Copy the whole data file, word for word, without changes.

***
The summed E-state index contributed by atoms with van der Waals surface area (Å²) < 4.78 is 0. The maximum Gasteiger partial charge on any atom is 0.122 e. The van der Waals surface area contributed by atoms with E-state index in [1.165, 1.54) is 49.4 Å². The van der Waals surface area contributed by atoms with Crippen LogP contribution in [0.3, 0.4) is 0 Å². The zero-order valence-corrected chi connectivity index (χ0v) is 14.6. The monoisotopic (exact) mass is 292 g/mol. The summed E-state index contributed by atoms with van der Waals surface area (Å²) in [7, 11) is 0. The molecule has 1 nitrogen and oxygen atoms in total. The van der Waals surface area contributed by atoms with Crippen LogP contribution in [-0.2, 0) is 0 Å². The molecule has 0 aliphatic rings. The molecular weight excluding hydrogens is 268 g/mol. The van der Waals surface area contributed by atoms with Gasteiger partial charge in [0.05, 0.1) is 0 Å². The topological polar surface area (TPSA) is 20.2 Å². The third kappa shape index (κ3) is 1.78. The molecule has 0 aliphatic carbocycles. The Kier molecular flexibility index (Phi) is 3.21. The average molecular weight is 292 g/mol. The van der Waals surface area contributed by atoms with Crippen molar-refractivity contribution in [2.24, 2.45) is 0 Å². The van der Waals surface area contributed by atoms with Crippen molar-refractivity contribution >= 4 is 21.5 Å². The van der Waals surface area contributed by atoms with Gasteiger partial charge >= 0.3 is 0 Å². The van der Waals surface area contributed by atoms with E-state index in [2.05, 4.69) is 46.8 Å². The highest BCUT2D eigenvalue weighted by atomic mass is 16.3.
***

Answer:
The summed E-state index contributed by atoms with van der Waals surface area (Å²) < 4.78 is 0. The maximum Gasteiger partial charge on any atom is 0.122 e. The van der Waals surface area contributed by atoms with E-state index in [1.165, 1.54) is 49.4 Å². The van der Waals surface area contributed by atoms with Crippen LogP contribution in [0.3, 0.4) is 0 Å². The zero-order valence-corrected chi connectivity index (χ0v) is 14.6. The monoisotopic (exact) mass is 292 g/mol. The summed E-state index contributed by atoms with van der Waals surface area (Å²) in [7, 11) is 0. The molecule has 1 nitrogen and oxygen atoms in total. The van der Waals surface area contributed by atoms with Crippen LogP contribution in [-0.2, 0) is 0 Å². The molecule has 0 aliphatic rings. The molecular weight excluding hydrogens is 268 g/mol. The van der Waals surface area contributed by atoms with Gasteiger partial charge in [0.05, 0.1) is 0 Å². The topological polar surface area (TPSA) is 20.2 Å². The third kappa shape index (κ3) is 1.78. The molecule has 0 aliphatic carbocycles. The Kier molecular flexibility index (Phi) is 3.21. The average molecular weight is 292 g/mol. The van der Waals surface area contributed by atoms with Crippen molar-refractivity contribution in [2.24, 2.45) is 0 Å². The van der Waals surface area contributed by atoms with Crippen molar-refractivity contribution >= 4 is 21.5 Å². The van der Waals surface area contributed by atoms with Gasteiger partial charge >= 0.3 is 0 Å². The van der Waals surface area contributed by atoms with E-state index in [2.05, 4.69) is 46.8 Å². The highest BCUT2D eigenvalue weighted by atomic mass is 16.3.